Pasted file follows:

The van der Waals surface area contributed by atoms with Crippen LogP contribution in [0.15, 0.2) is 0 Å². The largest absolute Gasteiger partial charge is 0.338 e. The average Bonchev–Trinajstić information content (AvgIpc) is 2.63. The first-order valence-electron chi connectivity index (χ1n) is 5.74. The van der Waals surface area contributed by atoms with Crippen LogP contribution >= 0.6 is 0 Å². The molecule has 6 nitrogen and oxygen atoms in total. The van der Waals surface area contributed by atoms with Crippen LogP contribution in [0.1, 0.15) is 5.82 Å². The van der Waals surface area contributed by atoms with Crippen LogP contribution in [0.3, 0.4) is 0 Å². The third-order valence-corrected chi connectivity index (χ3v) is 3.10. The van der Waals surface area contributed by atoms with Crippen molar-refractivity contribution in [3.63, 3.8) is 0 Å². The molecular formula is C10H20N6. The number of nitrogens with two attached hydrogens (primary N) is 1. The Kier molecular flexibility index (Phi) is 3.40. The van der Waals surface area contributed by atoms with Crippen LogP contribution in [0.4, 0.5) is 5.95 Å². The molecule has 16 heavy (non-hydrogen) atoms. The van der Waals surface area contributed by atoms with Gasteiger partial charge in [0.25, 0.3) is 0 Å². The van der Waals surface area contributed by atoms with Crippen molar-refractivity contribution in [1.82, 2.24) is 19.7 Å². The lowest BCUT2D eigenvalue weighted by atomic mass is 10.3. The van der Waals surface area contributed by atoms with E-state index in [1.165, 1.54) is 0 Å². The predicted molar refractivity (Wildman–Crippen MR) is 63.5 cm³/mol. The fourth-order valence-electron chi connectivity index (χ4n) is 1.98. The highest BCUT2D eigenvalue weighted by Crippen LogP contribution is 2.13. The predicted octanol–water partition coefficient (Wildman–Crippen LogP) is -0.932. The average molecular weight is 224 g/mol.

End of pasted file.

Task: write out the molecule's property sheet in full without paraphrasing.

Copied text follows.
The van der Waals surface area contributed by atoms with Crippen LogP contribution in [0.15, 0.2) is 0 Å². The largest absolute Gasteiger partial charge is 0.338 e. The average Bonchev–Trinajstić information content (AvgIpc) is 2.63. The first-order valence-electron chi connectivity index (χ1n) is 5.74. The van der Waals surface area contributed by atoms with Crippen LogP contribution >= 0.6 is 0 Å². The molecule has 6 nitrogen and oxygen atoms in total. The van der Waals surface area contributed by atoms with Crippen LogP contribution in [0.1, 0.15) is 5.82 Å². The van der Waals surface area contributed by atoms with Crippen LogP contribution in [0.3, 0.4) is 0 Å². The third-order valence-corrected chi connectivity index (χ3v) is 3.10. The van der Waals surface area contributed by atoms with Crippen molar-refractivity contribution in [3.63, 3.8) is 0 Å². The molecular formula is C10H20N6. The number of nitrogens with two attached hydrogens (primary N) is 1. The Kier molecular flexibility index (Phi) is 3.40. The van der Waals surface area contributed by atoms with Crippen LogP contribution in [0.4, 0.5) is 5.95 Å². The molecule has 16 heavy (non-hydrogen) atoms. The van der Waals surface area contributed by atoms with Gasteiger partial charge in [0.25, 0.3) is 0 Å². The van der Waals surface area contributed by atoms with Crippen molar-refractivity contribution in [1.82, 2.24) is 19.7 Å². The lowest BCUT2D eigenvalue weighted by atomic mass is 10.3. The van der Waals surface area contributed by atoms with E-state index in [1.165, 1.54) is 0 Å². The predicted molar refractivity (Wildman–Crippen MR) is 63.5 cm³/mol. The fourth-order valence-electron chi connectivity index (χ4n) is 1.98. The highest BCUT2D eigenvalue weighted by Crippen LogP contribution is 2.13. The predicted octanol–water partition coefficient (Wildman–Crippen LogP) is -0.932. The average molecular weight is 224 g/mol.